• In some countries, REITs take the form of corporations, for example Germany, whilst in others they must take the form of unit trusts, such as Hong Kong and Canada. Other countries accept various legal forms such as trusts, partnerships and companies.

• A number of countries have no restrictions on the percentage holding which may be held by single investors, for example Australia, Belgium and Italy whereas most countries either don't allow, or penalise, scenarios where single or small groups of investors hold significant holdings, for example UK and Germany penalise greater than 10p.c. holdings.

• Countries vary greatly with regard to whether there is a requirement to list on the local stock exchange with, for example, the US, Italy, Netherlands, Australia and Japan having only optional listing while most other countries covered having mandatory listing at least in relation to some types of REITs.

• The vast majority of REITs allow for overseas property investments outside of the REIT's own jurisdiction.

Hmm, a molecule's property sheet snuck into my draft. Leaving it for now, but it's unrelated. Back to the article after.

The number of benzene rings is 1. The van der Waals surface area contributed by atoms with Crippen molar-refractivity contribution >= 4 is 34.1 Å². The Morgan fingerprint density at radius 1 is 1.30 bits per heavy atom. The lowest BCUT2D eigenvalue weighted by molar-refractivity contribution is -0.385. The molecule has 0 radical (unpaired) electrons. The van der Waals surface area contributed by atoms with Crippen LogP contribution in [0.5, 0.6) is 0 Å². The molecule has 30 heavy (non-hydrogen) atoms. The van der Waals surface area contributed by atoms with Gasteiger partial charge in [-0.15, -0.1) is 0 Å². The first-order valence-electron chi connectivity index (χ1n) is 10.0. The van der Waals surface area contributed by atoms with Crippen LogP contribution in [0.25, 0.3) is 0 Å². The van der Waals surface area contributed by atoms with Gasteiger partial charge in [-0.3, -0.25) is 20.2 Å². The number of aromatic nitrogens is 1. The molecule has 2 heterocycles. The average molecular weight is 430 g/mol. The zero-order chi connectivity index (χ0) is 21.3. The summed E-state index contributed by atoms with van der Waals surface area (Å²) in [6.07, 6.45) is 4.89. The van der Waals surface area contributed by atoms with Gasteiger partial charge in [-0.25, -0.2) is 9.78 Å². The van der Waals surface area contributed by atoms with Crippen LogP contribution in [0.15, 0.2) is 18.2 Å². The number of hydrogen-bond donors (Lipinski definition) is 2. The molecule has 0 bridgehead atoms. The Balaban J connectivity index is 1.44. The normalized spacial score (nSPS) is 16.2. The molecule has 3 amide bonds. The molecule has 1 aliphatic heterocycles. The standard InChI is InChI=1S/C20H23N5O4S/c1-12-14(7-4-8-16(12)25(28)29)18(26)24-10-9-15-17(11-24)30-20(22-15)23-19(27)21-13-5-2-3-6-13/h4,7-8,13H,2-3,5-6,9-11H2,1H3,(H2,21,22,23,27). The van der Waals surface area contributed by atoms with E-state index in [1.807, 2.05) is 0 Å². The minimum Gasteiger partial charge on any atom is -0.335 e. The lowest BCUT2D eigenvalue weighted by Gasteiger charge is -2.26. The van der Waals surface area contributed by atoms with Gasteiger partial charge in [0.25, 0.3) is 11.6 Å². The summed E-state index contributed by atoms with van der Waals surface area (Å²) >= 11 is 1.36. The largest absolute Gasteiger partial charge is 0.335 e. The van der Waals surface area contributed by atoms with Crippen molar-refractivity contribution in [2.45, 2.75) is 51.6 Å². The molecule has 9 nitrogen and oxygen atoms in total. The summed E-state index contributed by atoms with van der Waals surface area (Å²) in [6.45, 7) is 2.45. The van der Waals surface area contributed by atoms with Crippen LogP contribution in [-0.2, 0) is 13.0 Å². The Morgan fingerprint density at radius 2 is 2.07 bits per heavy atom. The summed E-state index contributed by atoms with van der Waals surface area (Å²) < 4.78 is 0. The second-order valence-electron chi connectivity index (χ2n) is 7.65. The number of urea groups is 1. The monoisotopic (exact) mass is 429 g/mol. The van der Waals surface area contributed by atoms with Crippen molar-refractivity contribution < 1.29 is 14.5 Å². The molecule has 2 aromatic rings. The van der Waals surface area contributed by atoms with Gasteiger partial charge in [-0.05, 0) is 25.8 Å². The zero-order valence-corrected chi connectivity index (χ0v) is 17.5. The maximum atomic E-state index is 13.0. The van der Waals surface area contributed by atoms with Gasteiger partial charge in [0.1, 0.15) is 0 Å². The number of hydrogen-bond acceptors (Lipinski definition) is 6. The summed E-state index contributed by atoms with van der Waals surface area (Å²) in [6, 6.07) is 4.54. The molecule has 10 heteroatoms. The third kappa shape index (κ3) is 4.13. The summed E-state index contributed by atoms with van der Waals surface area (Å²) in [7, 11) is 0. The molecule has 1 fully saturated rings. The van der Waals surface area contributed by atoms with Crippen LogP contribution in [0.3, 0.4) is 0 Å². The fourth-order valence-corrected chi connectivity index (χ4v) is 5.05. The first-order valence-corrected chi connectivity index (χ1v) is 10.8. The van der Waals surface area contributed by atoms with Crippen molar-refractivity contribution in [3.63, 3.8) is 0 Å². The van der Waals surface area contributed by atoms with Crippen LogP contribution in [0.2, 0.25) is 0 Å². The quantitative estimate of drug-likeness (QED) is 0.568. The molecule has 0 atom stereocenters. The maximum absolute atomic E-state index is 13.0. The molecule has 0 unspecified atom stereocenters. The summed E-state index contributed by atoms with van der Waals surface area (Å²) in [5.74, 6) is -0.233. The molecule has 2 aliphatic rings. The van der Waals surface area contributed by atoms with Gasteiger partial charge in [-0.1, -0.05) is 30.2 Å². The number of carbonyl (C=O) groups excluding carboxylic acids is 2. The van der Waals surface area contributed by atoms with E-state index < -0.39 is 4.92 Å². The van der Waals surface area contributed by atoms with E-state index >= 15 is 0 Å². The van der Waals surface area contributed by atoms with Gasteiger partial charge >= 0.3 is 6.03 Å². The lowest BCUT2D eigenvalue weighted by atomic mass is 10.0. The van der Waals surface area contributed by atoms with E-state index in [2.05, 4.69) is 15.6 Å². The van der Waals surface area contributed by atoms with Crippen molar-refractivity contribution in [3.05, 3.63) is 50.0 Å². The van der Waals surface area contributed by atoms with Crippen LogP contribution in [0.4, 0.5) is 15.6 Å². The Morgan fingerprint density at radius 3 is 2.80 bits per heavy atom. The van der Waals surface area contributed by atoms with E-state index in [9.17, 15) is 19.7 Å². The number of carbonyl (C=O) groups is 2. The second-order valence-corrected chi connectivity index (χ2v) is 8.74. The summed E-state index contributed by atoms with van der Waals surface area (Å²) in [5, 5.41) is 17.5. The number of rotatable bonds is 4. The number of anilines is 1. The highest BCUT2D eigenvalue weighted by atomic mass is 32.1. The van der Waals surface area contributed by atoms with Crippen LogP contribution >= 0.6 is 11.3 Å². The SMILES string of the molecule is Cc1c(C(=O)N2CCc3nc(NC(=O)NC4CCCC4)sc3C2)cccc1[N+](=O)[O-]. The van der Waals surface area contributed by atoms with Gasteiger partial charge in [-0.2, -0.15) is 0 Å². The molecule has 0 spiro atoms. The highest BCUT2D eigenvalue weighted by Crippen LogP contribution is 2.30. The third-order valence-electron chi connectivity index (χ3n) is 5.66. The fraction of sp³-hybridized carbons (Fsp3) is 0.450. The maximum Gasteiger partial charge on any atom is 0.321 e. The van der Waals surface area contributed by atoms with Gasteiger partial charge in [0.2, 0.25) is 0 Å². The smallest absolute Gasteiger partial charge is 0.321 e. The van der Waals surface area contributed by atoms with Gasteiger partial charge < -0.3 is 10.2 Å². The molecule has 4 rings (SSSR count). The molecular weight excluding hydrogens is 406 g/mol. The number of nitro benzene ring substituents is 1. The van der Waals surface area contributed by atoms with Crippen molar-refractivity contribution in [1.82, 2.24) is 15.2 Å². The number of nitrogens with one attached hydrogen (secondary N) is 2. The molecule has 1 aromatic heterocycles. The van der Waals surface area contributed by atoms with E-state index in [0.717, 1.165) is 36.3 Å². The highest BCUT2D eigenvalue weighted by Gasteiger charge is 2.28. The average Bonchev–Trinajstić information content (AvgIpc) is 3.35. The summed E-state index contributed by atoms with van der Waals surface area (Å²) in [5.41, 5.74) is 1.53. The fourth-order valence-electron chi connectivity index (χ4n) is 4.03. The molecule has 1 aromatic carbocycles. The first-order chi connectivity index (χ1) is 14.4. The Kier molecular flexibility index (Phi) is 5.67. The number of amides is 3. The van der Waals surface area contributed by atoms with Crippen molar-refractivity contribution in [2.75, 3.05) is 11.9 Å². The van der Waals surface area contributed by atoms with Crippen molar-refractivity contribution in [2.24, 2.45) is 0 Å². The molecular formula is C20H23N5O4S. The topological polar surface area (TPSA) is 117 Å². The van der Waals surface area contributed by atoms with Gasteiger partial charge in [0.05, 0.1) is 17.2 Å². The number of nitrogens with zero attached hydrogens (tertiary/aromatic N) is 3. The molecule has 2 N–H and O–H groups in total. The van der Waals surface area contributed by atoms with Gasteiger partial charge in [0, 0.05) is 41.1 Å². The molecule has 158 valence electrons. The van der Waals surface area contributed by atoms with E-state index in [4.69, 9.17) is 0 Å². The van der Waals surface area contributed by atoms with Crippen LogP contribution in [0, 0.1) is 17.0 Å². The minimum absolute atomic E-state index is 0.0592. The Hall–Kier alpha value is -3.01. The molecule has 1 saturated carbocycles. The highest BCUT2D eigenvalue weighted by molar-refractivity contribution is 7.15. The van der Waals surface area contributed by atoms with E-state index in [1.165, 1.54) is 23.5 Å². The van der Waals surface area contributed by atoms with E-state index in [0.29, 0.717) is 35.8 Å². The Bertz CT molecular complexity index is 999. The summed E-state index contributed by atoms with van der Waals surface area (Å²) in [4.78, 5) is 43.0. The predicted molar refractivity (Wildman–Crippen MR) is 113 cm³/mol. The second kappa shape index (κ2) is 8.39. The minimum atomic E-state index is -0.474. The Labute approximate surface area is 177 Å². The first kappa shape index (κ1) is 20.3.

• Most REITs have restrictions on the level of non real estate investment, with the exception of Italy.

• With the notable exceptions of US, Canada, Japan and France, most REITs have leverage limitations. Apart from the UK, which uses an interest cover ratio of 1.25, the other limitations are based on a percentage of assets held by the vehicle.

• Apart from Italy, all other locations covered by the report require minimum levels of distribution of income by the vehicle. The lowest of those covered required 80p.c. distribution. Most countries also impose a requirement to distribute at least some gains realised or penalise their non distribution. Notable exceptions include UK, Italy, Belgium, Netherlands and Singapore subject to certain conditions.

• Most REITs effectively exempt distributed profits from corporate income taxes. An exception is Hong Kong which subjects local property to property or profits tax. Apart from Australia and Japan, most also exempt capital gains but a number have similar distribution requirements in this regard.

• Most countries impose withholding tax on distributions broadly in line with their general withholding tax rules and subject to double tax treaty relief.